The reason why I did not propose to include in the Motion any acknowledgment to Lady Truro was not that I am aware of any positive rule on the subject, but because there is no precedent for such a course. It had occurred to me that the object would be attained by expressing those acknowledgments in the Report of the Committee, which, upon presentation, could be adopted by the House. At the same time, certainly see no reason why a precedent should not be created in the present instance. No doubt such an acknowledgment on the part of the House would be gratifying to the feelings of Lady Truro, and perhaps the Motion might be worded so as to express that acknowledgment.


I understand that the Library Committee exchange with the library at Paris and receive books from the United States, and if they can exchange books in this way they can accept them as a gift.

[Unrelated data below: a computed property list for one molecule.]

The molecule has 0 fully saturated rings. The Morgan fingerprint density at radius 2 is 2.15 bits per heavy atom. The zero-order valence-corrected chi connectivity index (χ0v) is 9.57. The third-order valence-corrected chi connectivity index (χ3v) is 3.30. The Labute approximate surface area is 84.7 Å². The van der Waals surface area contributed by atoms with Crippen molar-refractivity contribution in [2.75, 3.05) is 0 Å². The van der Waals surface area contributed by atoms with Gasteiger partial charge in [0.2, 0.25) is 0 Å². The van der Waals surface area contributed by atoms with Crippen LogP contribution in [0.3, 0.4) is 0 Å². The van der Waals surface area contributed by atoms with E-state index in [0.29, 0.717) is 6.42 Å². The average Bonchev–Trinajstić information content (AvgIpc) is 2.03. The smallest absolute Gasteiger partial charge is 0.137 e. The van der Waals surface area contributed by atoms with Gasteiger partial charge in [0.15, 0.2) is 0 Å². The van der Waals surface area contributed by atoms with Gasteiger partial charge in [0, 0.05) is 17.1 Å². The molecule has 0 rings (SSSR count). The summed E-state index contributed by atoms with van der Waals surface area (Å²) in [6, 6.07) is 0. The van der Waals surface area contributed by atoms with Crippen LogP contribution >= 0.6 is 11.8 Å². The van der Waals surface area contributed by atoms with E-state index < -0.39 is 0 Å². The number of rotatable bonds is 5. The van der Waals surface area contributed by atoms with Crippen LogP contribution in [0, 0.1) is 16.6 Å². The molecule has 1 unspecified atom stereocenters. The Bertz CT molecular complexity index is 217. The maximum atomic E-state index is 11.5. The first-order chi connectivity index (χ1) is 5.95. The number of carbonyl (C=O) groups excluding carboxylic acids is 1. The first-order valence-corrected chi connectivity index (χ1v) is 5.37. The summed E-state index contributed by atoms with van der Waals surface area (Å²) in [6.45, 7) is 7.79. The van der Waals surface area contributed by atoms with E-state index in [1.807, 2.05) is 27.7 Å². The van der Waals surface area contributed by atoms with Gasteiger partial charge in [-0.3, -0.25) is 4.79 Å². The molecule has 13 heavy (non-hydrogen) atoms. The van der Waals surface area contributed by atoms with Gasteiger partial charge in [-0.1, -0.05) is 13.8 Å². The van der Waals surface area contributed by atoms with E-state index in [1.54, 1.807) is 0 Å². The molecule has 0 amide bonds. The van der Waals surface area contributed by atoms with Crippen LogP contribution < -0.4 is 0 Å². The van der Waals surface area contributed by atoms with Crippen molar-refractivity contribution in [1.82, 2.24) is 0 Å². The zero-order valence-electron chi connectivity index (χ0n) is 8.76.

Perhaps, after all, it will be as well to leave the subject to the Committee. They can hardly make any suggestion in their Report without expressing to Lady Truro an acknowledgment of the gift, and that acknowledgment will, I dare say, be readily adopted by this House.

Ordered that the said Letter and the Subject thereof be referred to the Select Committee on the Library of the House, for the Purpose of carrying into effect Lady Truro's Wishes and Intentions.